Speaking of which, whose bright idea was it to give the Vulpera a cobra the size of an elephant as the default starter pet? I can see it being a snake. The Vulpera are desert foxes and the desert is stuffed with the slithering reptiles. There's even a quest in Vol'Dun where a vulpera lends you a flute so you can go and recover a bunch of lost cobras they were supposed to be training. 

So it's cultural, I get that. But why so huge? Honestly, every time I catch sight of it I think it's going to swallow me whole. I think the first order of business might be to go and tame some alternatives. What would go well with a fox? Do they have tameable badgers in Azeroth?

Before my subscription runs out I've also got plans for several other characters, too. I was enjoying the Alliance's BfA storylines in Kul Tiras on my Worgen druid. I'd like to get back to those. And my old dwarf hunter needs to get to forty-five so he can open the hundred or so Legion pre-event chests he has clogging up his bank - although now the cap is fifty (soon to be sixty) I'm not sure there's much point to that any more.

Then there's pet battles. I've never done those but I have a dozen or more pets. You can't battle on a free account so maybe I ought to give it a try before the sub ends. And I really should see about transmogging a final look for my shaman now she's not getting new quest gear every five minutes. 

It's not as though I'm short of ideas or enthusiasm. It's just that I did kind of start all of this so I could play a fox. 

Oh, well. At least now I can.


  1. Congrats! I haven't had the wherewithal to drive a character from 1 to 50 yet. I've spent time getting characters in their 40s up to 50 instead, so now I have a pile of those setup for whatever Shadowlands brings.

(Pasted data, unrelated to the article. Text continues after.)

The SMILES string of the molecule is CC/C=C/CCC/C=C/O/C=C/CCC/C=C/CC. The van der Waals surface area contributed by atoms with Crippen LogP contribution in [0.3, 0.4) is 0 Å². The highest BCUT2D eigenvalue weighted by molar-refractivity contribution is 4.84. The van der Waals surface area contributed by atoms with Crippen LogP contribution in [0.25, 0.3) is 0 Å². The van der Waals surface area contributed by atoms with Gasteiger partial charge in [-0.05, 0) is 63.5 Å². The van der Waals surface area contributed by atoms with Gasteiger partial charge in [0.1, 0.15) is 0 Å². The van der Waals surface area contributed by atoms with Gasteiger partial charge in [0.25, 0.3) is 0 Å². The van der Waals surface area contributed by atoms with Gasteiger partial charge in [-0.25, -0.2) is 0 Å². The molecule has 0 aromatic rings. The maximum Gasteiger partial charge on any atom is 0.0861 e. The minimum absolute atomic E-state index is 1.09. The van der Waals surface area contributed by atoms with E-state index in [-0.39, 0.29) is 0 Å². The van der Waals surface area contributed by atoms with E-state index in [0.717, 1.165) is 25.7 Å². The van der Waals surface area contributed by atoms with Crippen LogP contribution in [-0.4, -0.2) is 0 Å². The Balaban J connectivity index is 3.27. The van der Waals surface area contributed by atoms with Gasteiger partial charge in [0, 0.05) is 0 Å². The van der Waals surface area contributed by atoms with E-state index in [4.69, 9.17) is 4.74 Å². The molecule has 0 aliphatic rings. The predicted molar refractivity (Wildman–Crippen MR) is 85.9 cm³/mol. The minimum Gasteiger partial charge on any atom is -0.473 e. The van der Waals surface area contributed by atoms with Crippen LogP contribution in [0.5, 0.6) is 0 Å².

1. I might buy Shadowlands to get to the new cap with the Shaman and maybe another character or two. I haven't decided yet. I'm having fun at the moment but I'm also waiting for a release date for the EQII expansion. Not much point trying to do both at once and I'd rather do the EQII one if they clash.

  2. "To me, however, the so-called end-game is more like an extremely long and tedious coda appended to the main game itself."

    Absolutely agree. There are a few things that can get me to stick around for a while once I hit the cap. However, raiding to get better gear so I can raid more sure as heck won't.

    1. In the few MMORPGs where it ever became an issue, my personal end-game usually turned out to be levelling up a load more characters. Usually I never got far enough for it to be a problem, though.

      The exceptions would be EQII, where I've had capped characters for many years, and GW2, which doesn't realy have anything you'd recognize as a traditional endgame. Both of those games have a lot to do that isn't heroic dungeons to get better gear to to do harder heroic dungeons (ditto raids). Even there, though, I tend to drift away when I don't have someone to level.